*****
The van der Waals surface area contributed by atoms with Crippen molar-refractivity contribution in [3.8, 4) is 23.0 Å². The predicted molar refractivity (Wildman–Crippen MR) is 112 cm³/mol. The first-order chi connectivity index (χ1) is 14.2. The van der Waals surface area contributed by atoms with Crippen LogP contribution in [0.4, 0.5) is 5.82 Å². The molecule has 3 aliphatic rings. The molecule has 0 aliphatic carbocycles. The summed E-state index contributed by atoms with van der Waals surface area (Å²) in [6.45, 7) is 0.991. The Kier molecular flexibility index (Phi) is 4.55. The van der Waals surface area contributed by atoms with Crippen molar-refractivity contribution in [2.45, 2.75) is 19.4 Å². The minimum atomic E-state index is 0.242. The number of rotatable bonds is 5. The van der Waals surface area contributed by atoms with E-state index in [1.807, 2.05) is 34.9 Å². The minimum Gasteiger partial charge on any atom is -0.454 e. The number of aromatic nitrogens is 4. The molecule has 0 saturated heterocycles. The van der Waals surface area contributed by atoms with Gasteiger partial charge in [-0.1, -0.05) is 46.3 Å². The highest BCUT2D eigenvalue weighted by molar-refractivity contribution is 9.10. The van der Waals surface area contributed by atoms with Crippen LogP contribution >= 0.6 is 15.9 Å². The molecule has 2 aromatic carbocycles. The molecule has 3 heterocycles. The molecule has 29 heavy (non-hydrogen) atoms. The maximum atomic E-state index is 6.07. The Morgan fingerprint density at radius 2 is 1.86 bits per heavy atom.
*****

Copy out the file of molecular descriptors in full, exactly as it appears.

The van der Waals surface area contributed by atoms with Crippen molar-refractivity contribution in [3.8, 4) is 23.0 Å². The predicted molar refractivity (Wildman–Crippen MR) is 112 cm³/mol. The first-order chi connectivity index (χ1) is 14.2. The van der Waals surface area contributed by atoms with Crippen LogP contribution in [0.4, 0.5) is 5.82 Å². The molecule has 3 aliphatic rings. The molecule has 0 aliphatic carbocycles. The summed E-state index contributed by atoms with van der Waals surface area (Å²) in [6.45, 7) is 0.991. The Kier molecular flexibility index (Phi) is 4.55. The van der Waals surface area contributed by atoms with Crippen molar-refractivity contribution in [2.45, 2.75) is 19.4 Å². The minimum atomic E-state index is 0.242. The number of rotatable bonds is 5. The van der Waals surface area contributed by atoms with E-state index in [1.807, 2.05) is 34.9 Å². The minimum Gasteiger partial charge on any atom is -0.454 e. The number of aromatic nitrogens is 4. The molecule has 0 saturated heterocycles. The van der Waals surface area contributed by atoms with Gasteiger partial charge in [-0.1, -0.05) is 46.3 Å². The highest BCUT2D eigenvalue weighted by molar-refractivity contribution is 9.10. The van der Waals surface area contributed by atoms with Crippen LogP contribution >= 0.6 is 15.9 Å². The molecule has 2 aromatic carbocycles. The molecule has 3 heterocycles. The molecule has 29 heavy (non-hydrogen) atoms. The maximum atomic E-state index is 6.07. The Morgan fingerprint density at radius 2 is 1.86 bits per heavy atom.